company's earnings potential over the next three years, though
he added that quarterly numbers could be "lumpy" given that
revenue from big projects will vary from quarter to quarter.
Longdley Zephirin, an analyst at the The Zephirin Group,
estimates Chart is overvalued by about 30 percent and recommends
investors take profits. A slowdown in orders from PetroChina
after this year's build out of fuel stations, storage tanks and
trailers for LNG could trigger a selloff, he said.
Chart expects additional orders from PetroChina and said the
company would increase its market share in China, Chief
Executive Sam Thomas told analysts in an April conference call.
He added, though, that the Chinese market is competitive.
There are other risks as well.
More than a dozen companies are seeking permission from the
U.S. Energy Department to send LNG abroad, but some lawmakers
have warned the nation risks trading away the economic advantage
of its abundant natural gas reserves if it approves unlimited
If there are delays in permitting liquefaction plants or the
rollout of LNG-fueled trucks slows, Chart could start to look
like less of a sure bet.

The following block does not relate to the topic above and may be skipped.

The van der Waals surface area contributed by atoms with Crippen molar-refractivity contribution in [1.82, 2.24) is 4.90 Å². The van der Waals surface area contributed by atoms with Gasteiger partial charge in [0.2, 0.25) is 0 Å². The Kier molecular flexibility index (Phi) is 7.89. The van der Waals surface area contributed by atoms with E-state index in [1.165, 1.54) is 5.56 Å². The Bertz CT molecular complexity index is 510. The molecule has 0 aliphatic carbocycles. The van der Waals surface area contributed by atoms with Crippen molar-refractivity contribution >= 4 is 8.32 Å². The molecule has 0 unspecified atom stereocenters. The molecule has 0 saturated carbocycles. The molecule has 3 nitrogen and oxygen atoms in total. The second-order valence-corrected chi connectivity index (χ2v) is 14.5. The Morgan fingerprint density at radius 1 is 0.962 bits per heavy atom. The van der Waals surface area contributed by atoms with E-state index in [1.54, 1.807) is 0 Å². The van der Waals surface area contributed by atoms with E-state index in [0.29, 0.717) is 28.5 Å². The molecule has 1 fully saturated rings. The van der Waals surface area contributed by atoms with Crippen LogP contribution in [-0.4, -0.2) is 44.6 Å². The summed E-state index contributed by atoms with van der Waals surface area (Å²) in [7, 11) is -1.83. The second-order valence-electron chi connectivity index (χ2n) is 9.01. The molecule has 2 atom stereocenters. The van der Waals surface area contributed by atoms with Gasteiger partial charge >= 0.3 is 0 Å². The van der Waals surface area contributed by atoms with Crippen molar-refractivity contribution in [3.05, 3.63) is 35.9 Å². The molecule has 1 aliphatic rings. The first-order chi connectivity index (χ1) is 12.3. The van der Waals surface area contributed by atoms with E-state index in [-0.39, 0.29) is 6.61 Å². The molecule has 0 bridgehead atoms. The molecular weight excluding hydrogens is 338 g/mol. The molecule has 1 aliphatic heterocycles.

The adoption of natural gas as a transportation fuel "may
not happen in the accelerated timeframe that the stock may be
anticipating," said Colin Rusch, an analyst with Northland
Yet many on Wall Street believe Chart is still a good buy.
Of sixteen analysts surveyed by Thomson Reuters I/B/E/S, 11 have
"buy" or "strong buy" recommendations, while the remaining five
rate the stock a "hold." Zephirin, who has a "sell" rating, is
not included in that data.
Analysts' mean price target is $93.21, slightly below its
current level. The highest target price is $114 by Raymond James
analyst Pavel Molchanov, who initiated coverage of the stock
last month with an "outperform" rating.
Clough Capital, which has about $4.2 billion under
management, bought Chart stock a little more than a year ago and
had 130,800 shares at the end of the first quarter. The firm has
no plans to back out now, according to Canty.
"We think we can hold it for multiple years," he said.